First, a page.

"I want to go to college, TAMU or ACU, and either be an engineer or a minister, pulpit or youth. I want to marry a Christian wife and have at least 4 kids. I want to serve God always."
I wrote that at church camp the summer after my junior year of high school. I was hurrying through questions about identity during a morning devotional, and the first question was broad: “What are some things you want for your life? What are your goals?” Evidently I wanted to go to college to be an engineer or a minister, I wanted to marry and have four children, and I wanted to serve God always.
Three years before that, the other eighth grade boys and I spent the spring in “True Love Waits,” a curriculum designed to help teenagers explore benefits of saving physical intimacy for marriage. A worksheet asked me to envision my life five, ten, and fifteen years down the road: How far along would I be in my education? Where would I be spiritually? Under “Family,” my answers were as concise as the answers of thirteen-year-old boys tend to be: In five years, I’d be “Dating.” In ten years, I’d have reached “Marriage.” And in fifteen years, I’d “Have children.”
Ten years later, I’m not married. I’m not married to a Christian wife, and I don’t have at least four kids. This is primarily but not entirely due to the fact that I’m physically and emotionally attracted to men, a reality I’ve recognized since before eighth grade but fully acknowledged only four years ago. I don’t remember ever receiving a clear call from God to marry a woman. I don’t remember any older Christians directly telling me it was imperative that I marry a woman and have children. Somehow, though, that became the inevitable outcome towards which my life was heading. It wasn’t that I felt pressured or obligated to find a partner, although questions from curious adults about my dating life were persistent. It was simply that, in spite of being drawn to men, I couldn’t and wouldn’t imagine any other outcome. Christians married opposite-sex partners and had children, and that was that. Growing up in a denomination that didn’t ordain ministers, I regarded celibacy as something only certain Catholics did. Same-sex relationships were a nonissue, the stuff of hushed conversations and snickers.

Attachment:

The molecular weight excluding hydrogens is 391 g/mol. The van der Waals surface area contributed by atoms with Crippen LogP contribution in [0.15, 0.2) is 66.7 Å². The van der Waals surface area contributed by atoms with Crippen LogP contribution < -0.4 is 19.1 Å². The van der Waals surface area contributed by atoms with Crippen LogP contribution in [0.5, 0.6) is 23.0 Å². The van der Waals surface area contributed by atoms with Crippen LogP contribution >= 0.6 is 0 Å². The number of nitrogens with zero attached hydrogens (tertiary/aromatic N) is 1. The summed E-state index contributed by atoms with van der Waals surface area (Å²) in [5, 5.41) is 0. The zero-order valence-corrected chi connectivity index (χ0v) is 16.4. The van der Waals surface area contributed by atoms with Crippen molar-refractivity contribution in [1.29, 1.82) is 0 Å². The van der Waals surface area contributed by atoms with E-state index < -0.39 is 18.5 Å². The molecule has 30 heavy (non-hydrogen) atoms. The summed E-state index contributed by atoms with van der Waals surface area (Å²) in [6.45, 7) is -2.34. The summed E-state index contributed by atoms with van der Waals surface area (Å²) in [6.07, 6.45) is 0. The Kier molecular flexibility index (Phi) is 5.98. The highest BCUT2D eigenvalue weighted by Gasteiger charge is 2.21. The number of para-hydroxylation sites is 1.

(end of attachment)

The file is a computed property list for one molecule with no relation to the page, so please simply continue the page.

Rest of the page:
Throughout middle school and high school, my awareness of my orientation elicited a range of emotions. On bad days, it was agonizing, especially because my prayers that God would aim my desires at women were ineffective. On good days, it was merely puzzling, as I was still heading towards finding a wife and felt uncertain about how my private attraction to men would affect our physical and emotional intimacy. On very good days, it was trivial, since I optimistically assumed a change in my orientation was still only a few months away and then everything would make sense. My first year at college was when I stopped perceiving marriage as an inevitability, because that was the year I took a class with a professor from my denomination who was celibate. Celibacy provided a solution for the dilemma that had felt agonizing on bad days, puzzling on good days, and trivial on very good days: I’d avoid the complications of marrying a woman by staying single, and I wouldn’t ever have to acknowledge my orientation. Mere months later, I finally admitted to myself I had been exclusively attracted to men as long as I had been attracted to anyone, and I slowly began coming out to friends and family.
For many years, I presumed the way to submit my sexuality to God was to keep hidden that which made me different, to find a way to function within the limited confines of relationship patterns my faith community provided me. Hopefully you recognize my error, because of course we cannot submit anything to God if we keep it in darkness. We submit to God by bringing ourselves into God’s light, which requires a posture of humble honesty with ourselves and with other people of God. When I began coming out and asking candid questions about my sexual orientation, my relationship outcome was no longer certain, and it was extraordinarily painful for me and for people who cared about me to begin re-envisioning my future in light of the reality of my circumstances. But it also opened the door for conversations and, more importantly, prayers that were sincere and upfront, free from the interference of pretense and posturing.